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2011’s Most Memorable Episodes: The Killing “Missing” 

Photo Credit: Carole Segal/AMC

One of the reasons so many folks (including me) complained long and loud about the season finale of the AMC series, The Killing, was that the rest of the 12 episodes had been utter genius. None more so (to me) than “The Missing,” which in my mind resonated more than the pilot because it broke the mold for the season and was still completely compelling. I called out this episode in a relationship recap last summer, but it also stands as one of the most memorable TV episodes of 2011.

The setup for the episode is a road trip for Linden and Holder out to a casino where Rosie had been spotted on an ATM camera. Once outside Seattle, Linden discovers her son is unaccounted for and she hurries back into the city and begins a mad dash around town trying to find him. Holder becomes her driver, confidante, and finally, friend, as the day wears on and he puts off his own family event, where he intended to right a wrong he’d committed while using, and instead stays by Linden’s side.

Photo Credit: Carole Segal/AMC

Over the course of the episode, the backstory on Linden that we’d pieced together for ourselves, based almost entirely on assumption, was finally revealed–she’d been through foster care and Reggie was the only remnant of that she’d chosen to keep, she’d been a single mom for a while, she wasn’t always at odds with her son, she’d quit smoking (in the run up to her marriage?).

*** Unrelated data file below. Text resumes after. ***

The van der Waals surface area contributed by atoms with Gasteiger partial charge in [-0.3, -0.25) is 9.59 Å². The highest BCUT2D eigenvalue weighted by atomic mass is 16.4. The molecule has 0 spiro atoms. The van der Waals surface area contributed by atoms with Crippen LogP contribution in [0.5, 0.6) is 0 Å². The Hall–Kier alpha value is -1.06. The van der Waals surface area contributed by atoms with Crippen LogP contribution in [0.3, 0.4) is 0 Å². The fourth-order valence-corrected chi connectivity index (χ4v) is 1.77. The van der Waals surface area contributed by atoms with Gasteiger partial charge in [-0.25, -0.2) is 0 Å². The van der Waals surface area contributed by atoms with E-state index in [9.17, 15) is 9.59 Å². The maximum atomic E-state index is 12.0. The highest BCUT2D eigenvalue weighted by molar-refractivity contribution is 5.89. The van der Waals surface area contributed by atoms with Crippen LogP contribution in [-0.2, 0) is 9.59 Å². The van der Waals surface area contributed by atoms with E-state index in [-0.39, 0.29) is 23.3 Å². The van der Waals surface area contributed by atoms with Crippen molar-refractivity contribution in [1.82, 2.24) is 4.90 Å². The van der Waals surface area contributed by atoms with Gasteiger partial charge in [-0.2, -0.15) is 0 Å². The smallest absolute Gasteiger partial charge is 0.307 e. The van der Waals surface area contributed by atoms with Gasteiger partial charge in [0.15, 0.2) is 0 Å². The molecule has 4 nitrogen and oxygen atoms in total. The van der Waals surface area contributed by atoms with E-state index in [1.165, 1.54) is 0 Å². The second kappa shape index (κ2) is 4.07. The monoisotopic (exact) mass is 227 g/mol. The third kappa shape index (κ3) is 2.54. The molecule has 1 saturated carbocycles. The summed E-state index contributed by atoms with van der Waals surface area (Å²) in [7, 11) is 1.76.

The Larsen case was backburnered, and frankly, we didn’t really miss it because the episode finally fleshed out the wonderfully layered performances we’d been getting from Mireille Enos and Joel Kinnaman that hinted at who their characters were but who we as viewers hadn’t yet been privy to all the details.

Photo Credit: Carole Segal/AMC

The episode was also unusual because in a reverse bookend to the Larsen story, after a misdirect that has Linden losing it when a dead boy is discovered, her son is instead found safe and sound. Linden drops her aggressive stance toward him and instead wraps him in her arms as she lets go of all the drama and fear about everything that went through her mind that day, and everything she’d been unable to say about Rosie Larsen.

It was a perfect “day off” before we leapt back down the rabbit hole of the Larsen murder, especially when the closing moments of the season finale revealed that Linden might not really know Holder at all.

It’s episodes like this that pretty much guarantee I’ll be watching season two when it returns in 2012.

[Updated: The entire series is now streaming on Hulu and for free on IMDb TV.]

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